The British Dental Association (BDA) has today announced that it is taking urgent legal advice in respect of the vast majority of insurers not paying insurance claims of dentists for business interruption during the Covid-19 pandemic.
The Association has instructed international law firm Brown Rudnick LLP to examine insurance policies affecting dental practices. It is now working with grass roots BDA members who have organised on social media to gather relevant evidence on the full range of polices in the sector.
Legal advice will shape the guidance that the BDA will be offering a profession that has been blindsided by a lack of effective insurance response during a period that has seen routine care suspended and cash-flow for many practices fall to zero.
The BDA notes that the Financial Conduct Authority (FCA), having stated on 15 April that most policies with basic cover would not respond to Covid-19 losses, now seeks “legal clarity” on business interruption insurance in an attempt to provide certainty for businesses and insurers.
The BDA has acted following uncertainty over whether the FCA move will help or hinder practices given the breadth of policy wording covering the different sectors of the UK economy and the urgent cash crisis facing businesses. This has been made more acute in light of the indication that a court hearing will not take place until July.
Dentist leaders have also indicated they hope that instructing Brown Rudnick now will give them a better understanding of their legal position and allow them to consider representations to the FCA as part of the regulator’s recently announced course of action. Following the conclusion of that process, an understanding of the legal position will give the BDA a strong foundation upon which to engage with insurers and the FCA.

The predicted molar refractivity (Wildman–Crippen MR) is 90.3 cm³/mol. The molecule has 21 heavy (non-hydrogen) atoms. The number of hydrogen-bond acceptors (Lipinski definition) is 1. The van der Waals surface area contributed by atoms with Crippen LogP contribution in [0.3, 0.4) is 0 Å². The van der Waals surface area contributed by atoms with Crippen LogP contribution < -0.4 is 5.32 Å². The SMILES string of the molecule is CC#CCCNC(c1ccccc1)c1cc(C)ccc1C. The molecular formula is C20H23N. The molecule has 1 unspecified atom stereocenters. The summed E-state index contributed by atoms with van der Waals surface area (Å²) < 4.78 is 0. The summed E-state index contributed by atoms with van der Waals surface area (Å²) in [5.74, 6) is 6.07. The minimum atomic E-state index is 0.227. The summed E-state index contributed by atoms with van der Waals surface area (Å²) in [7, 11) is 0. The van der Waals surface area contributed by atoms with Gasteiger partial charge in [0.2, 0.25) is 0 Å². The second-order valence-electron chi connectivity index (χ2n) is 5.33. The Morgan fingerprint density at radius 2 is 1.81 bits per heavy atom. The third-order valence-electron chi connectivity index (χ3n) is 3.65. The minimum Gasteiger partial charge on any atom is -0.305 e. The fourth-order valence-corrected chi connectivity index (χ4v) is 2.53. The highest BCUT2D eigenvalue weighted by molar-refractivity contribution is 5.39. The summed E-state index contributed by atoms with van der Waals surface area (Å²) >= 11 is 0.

The government has remained unwilling to extend the Business Rates Retail Discount of 100% currently offered to leisure and hospitality sectors to dental practices, to ease potentially crippling losses in the sector. BDA polling has indicated over 70% of practices report they can only remain financially sustainable for the next three months.
British Dental Association Chair Mick Armstrong said: “Many dentists who took out policies to guard against the unexpected have been left with no support during this pandemic. The FCA has begun its own legal process to weigh up policies covering almost every business sector in Britain. However, it is clear this will now take months. We’re not prepared to be a passive observer, and wait on a ‘One Size Fits All’ court determination that could leave the practices that millions of patients depend on dangerously exposed. To that end, we have instructed an experienced international financial services law firm to review the insurance policies bought by dentists across the country from all providers. We need to know if there are realistic options to get practices the insurance payments that they desperately need, and that they thought they were signing up to.”